Stay Informed:
Baskin Engineering COVID-19 Information and Resources
Campus Roadmap to Recovery
Zoom Links: Zoom Help | Teaching with Zoom | Zoom Quick Guide

Overcoming Contextual Effects On Cell Signaling: A Control Theoretic Approach

Speaker Name: 
Marcella Gomez
Speaker Title: 
Postdoctoral Fellow in Electrical Engineering and Computer Science
Speaker Organization: 
University of California Berkeley
Start Time: 
Friday, January 20, 2017 - 10:00am
End Time: 
Friday, January 20, 2017 - 11:00am
Location: 
E2 180 Simularium
Organizer: 
Professor Daniele Venturi

Abstract

Gene regulatory networks lie at the crux of life, from regulating concentration of enzymes that propel metabolic pathways to regulating concentration of proteins involved in high-level cellular decision-making.  Despite rapidly evolving tools in synthetic biology, our ability to replicate these behaviors remains a challenge. This is in part because contextual effects are poorly understood. There is a need to extend control theory to automate effective network design in the presence of all adversarial facets of biological processes.  Such a challenge includes the development of predictive models. At the single cell level I find that the inclusion of delays and stochastic processes can result in varied dynamical responses. I show that with an understanding of the effects of delays and stochasticity on dynamics, one can design effective controllers for stability. Furthermore, to generate reliable heterogeneous responses, cell-to-cell communication can be used.  To this end, I show that spatial context and boundary conditions in a bistable system with diffusion can influence predicted dynamical behavior. I show that a bistable system in two-dimensional space can exhibit spatio-temporal patterns. Finally, I propose to optimize expression of an enzymatic pathway by overcoming inhibition from its host environment. More specifically, I showcase current work towards controlling expression rates in the mevalonate pathway to further advance production rates of biofuels in a way not currently doable.  Ultimately, these methods combined will bridge control and dynamical systems with synthetic biology to achieve robust regulation of heterologous networks independent of environmental context.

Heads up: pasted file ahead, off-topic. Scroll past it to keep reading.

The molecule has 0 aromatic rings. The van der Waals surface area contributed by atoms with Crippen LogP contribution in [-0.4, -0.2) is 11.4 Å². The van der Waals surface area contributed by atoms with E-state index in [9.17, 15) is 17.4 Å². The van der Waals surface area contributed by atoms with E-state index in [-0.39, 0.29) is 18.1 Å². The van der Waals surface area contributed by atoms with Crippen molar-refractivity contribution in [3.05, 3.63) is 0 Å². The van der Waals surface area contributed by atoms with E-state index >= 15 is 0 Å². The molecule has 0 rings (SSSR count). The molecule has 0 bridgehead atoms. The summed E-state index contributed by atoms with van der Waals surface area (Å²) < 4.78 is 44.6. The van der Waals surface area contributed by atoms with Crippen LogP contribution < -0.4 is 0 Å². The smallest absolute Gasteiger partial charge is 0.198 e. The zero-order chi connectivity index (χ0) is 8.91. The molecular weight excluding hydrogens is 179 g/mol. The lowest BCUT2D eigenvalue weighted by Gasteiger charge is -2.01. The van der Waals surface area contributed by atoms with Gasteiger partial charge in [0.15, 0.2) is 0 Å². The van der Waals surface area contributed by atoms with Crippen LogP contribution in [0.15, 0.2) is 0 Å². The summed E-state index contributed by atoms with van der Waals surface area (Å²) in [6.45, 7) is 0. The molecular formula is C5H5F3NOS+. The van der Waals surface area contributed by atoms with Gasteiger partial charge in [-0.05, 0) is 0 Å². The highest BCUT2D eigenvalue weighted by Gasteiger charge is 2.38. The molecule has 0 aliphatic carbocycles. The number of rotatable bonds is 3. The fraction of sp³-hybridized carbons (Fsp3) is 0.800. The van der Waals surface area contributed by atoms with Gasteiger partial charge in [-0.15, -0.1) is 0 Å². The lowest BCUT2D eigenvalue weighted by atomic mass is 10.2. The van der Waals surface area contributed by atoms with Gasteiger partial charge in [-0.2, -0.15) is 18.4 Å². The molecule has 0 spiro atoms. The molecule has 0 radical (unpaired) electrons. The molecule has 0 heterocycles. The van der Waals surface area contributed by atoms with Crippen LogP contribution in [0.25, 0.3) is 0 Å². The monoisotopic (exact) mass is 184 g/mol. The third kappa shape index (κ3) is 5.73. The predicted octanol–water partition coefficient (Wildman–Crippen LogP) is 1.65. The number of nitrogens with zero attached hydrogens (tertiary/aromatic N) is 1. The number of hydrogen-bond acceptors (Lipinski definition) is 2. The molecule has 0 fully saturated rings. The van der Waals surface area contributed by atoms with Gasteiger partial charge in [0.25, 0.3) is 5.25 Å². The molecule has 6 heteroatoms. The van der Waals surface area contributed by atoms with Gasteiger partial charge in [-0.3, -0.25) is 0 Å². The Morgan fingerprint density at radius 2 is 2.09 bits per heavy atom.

Bio

Marcella M. Gomez received her PhD in Mechanical Engineering from the California Institute of Technology in June 2015. She is currently a postdoctoral fellow at the University of California, Berkeley in Electrical Engineering and Computer Science.  Her research interests lie in developing synergistic methods combining applied mathematics and experimental work for the advancement in understanding and designing complex genetic networks. In particular, her efforts focus on uncovering the underpinnings of effective feedback control mechanisms within noisy biochemical processes and parallel cellular processes.